Millions vulnerable UPnP devices vulnerable to attack

Pierluigi Paganini October 16, 2014

Researchers at Akamai firm have issued a report on reflection and amplification DDoS attacks exploiting vulnerable UPnP devices worldwide.

Researchers at Akamai firm have observed an increase of new reflection and amplification DDoS attacks exploiting Internet of Things devices (e.g. SOHO devices, routers, media servers, web cams, smart TVs and printers), which that misuses communications protocols. The data is in line with the findings of the report recently issued by Arbor Networks related to DDoS attack observed in Q3 2014.

As explained in the report issued by Akamai, the SSDP protocol abused by threat actors are ordinary used by such devices to communicate each other and to coordinate activities with various equipments. The IoT devices exposed on the Internet are targeted by bad actors that compromise them to coordinate major attacks against enterprise targets.

“PLXsert has observed the use of a new reflection and amplification distributed denial of service (DDoS) attack that abuses the Simple Service Discovery Protocol (SSDP). This protocol is part of the Universal Plug and Play (UPnP) Protocol standard. SSDP comes enabled on millions of home and office devices” states the report from Akamai.

The experts discovered an amazing number of Internet-facing UPnP devices that are potentially vulnerable to cyber attacks, more than 4.1 million units that threat actors could compromise them and recruit these resources in reflection DDoS attack.

“Malicious actors are using this new attack vector to perform large-scale DDoS attacks. The Prolexic Security Engineering & Response Team (PLXsert) began seeing attacks from UPnP devices in July, and they have become common,” said Stuart Scholly, senior vice president and general manager, Security Business Unit, Akamai.  The number of UPnP devices that will behave as open reflectors is vast, and many of them are home-based Internet-enabled devices that are difficult to patch. Action from firmware, application and hardware vendors must occur in order to mitigate and manage this threat,” 

It has been estimated that nearly 38 percent of the 11 million devices deployed worldwide are at risk. Experts at Akamai have shared a list of potentially exploitable UPnP devices with other experts in an effort to collaborate with cleanup and mitigation efforts of this threat.

“The Simple Object Access Protocol (SOAP) is used to deliver control messages to UPnP devices and pass information back from the devices. Attackers have discovered that SOAP requests can be crafted to elicit a response that reflects and amplifies a packet, which can be redirected towards a target. By employing a great number of devices, attackers create large quantities of attack traffic that can be aimed at selected target” states the report.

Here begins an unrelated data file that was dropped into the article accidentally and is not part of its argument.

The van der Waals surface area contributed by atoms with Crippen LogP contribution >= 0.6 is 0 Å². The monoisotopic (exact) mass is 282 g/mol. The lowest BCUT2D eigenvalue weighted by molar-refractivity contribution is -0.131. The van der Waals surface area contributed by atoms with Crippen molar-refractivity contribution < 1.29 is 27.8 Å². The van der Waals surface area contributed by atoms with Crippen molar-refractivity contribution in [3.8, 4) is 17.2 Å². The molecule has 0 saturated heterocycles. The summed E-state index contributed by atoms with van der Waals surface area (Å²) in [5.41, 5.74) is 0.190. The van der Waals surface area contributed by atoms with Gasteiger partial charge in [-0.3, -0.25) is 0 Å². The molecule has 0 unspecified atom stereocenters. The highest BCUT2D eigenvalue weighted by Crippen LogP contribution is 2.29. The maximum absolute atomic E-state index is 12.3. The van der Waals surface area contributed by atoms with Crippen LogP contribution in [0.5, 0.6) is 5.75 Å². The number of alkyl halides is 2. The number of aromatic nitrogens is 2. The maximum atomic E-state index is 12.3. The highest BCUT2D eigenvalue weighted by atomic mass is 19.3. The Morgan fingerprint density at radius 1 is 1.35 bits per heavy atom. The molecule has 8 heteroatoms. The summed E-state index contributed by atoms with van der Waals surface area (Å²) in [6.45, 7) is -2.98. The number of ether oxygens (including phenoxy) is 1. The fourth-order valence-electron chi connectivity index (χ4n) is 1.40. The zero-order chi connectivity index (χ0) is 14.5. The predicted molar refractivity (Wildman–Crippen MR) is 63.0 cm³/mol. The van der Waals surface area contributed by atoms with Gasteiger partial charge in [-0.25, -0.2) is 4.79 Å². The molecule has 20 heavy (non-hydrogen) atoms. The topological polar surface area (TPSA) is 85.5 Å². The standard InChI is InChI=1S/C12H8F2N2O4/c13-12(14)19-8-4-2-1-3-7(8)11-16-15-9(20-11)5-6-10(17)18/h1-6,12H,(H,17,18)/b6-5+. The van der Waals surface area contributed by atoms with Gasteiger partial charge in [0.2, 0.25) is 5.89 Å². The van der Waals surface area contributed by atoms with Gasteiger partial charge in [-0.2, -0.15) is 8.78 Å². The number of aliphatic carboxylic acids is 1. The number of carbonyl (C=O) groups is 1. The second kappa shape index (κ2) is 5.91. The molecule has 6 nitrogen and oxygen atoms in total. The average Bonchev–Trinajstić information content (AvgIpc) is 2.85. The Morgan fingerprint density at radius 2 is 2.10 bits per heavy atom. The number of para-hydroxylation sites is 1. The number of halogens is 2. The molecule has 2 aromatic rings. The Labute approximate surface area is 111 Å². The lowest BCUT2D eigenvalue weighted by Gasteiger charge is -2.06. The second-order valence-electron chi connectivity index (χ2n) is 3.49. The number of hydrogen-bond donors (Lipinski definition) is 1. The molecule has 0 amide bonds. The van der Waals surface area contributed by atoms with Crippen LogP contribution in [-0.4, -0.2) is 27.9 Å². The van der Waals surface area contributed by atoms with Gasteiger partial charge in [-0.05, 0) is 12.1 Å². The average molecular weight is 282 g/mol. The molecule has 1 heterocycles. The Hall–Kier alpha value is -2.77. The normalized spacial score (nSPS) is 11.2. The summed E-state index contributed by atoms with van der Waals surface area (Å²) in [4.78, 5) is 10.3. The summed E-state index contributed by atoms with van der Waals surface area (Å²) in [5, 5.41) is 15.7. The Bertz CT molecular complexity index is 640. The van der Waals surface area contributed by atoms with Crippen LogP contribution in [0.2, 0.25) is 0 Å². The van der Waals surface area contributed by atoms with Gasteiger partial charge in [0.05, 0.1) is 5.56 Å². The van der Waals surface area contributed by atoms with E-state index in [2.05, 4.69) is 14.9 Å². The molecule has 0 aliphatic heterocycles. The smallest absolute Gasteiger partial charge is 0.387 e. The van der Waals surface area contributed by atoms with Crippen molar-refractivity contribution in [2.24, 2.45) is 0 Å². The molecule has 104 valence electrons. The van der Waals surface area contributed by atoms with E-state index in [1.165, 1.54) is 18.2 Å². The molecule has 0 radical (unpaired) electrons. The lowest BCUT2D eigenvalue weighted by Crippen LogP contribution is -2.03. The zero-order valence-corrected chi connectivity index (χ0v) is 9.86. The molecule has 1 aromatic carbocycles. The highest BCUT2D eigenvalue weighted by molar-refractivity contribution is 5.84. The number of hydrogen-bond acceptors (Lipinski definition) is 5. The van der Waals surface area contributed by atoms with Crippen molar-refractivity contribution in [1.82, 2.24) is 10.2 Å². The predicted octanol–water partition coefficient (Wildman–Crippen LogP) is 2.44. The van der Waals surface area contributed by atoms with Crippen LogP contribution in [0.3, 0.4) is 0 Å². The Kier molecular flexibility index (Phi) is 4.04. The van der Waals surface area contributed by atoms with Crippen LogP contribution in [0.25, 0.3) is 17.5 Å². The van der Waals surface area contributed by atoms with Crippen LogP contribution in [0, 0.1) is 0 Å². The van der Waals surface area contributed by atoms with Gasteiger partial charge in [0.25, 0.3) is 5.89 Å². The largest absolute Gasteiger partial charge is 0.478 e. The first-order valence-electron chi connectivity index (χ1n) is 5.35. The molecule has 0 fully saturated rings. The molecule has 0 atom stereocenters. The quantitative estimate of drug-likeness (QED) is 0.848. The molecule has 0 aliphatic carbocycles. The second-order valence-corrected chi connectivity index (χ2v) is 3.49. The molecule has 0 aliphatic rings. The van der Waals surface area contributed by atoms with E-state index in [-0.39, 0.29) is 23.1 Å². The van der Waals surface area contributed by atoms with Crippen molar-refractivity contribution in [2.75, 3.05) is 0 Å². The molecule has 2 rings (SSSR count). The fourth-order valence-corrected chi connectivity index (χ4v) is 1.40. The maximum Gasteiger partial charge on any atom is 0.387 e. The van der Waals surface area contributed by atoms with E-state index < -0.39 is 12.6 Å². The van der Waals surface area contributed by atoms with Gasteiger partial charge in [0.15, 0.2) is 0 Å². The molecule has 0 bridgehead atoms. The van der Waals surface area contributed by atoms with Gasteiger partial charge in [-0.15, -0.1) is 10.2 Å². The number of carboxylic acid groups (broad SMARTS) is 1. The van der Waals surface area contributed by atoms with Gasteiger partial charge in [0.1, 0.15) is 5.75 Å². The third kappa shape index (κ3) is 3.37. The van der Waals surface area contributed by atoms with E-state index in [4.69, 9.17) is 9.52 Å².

How does the DDoS attack against the UPnP devices work?

  • Attackers send a SOAP request (M-SEARCH) to a UPnP-enabled device, the M-SEARCH packet identifies vulnerable devices. The process could be automated using custom-made scripts.
  • The device responds with the HTTP location of its device XML description file.
  • Once identified a list of vulnerable UPnP devices, the attacker will send malicious requests spoofing the address of the target and causing a reflected and amplified response. The volume of traffic generated depends on many factors, including the size of the device description file, operating system and UUID.
  • According to PLXsert that has measured the amplification factor of the attacks running through the UPnP devices and it is approximately 33 percent.

The analysis of the Geographic distribution of vulnerable UPnP devices reveals that Korea is the country with the largest number of units, followed by the U.S., Canada, China, Argentina and Japan.

vulnerable UPnP devices

IoT devices are a privileged target as highlighted recently by the Europol, the European agency citing a December 2013 report by US security firm IID, warned of the first murder via “hacked internet-connected device” by the end of 2014.”

Recently security experts at Akamai have spotted a new malware kit named Spike which is used by bad actors to run DDoS attacks through desktops and Internet of Things devices.

“These attacks are an example of how fluid and dynamic the DDoS crime ecosystem can be,” explained Scholly. “Malicious actors identify, develop and incorporate new resources and attack vectors into their arsenals. It’s predictable that they will develop, refine and monetize these UPnP attack payloads and tools in the near future.”

As discussed in the last 2015 Europol-INTERPOL cybercrime conference IoE is a paradigm that most of all could be exploited by a cybercrime syndicate in the next future.

The complete report could be download here.

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Pierluigi Paganini

(Security Affairs – DDoS, Akamai)

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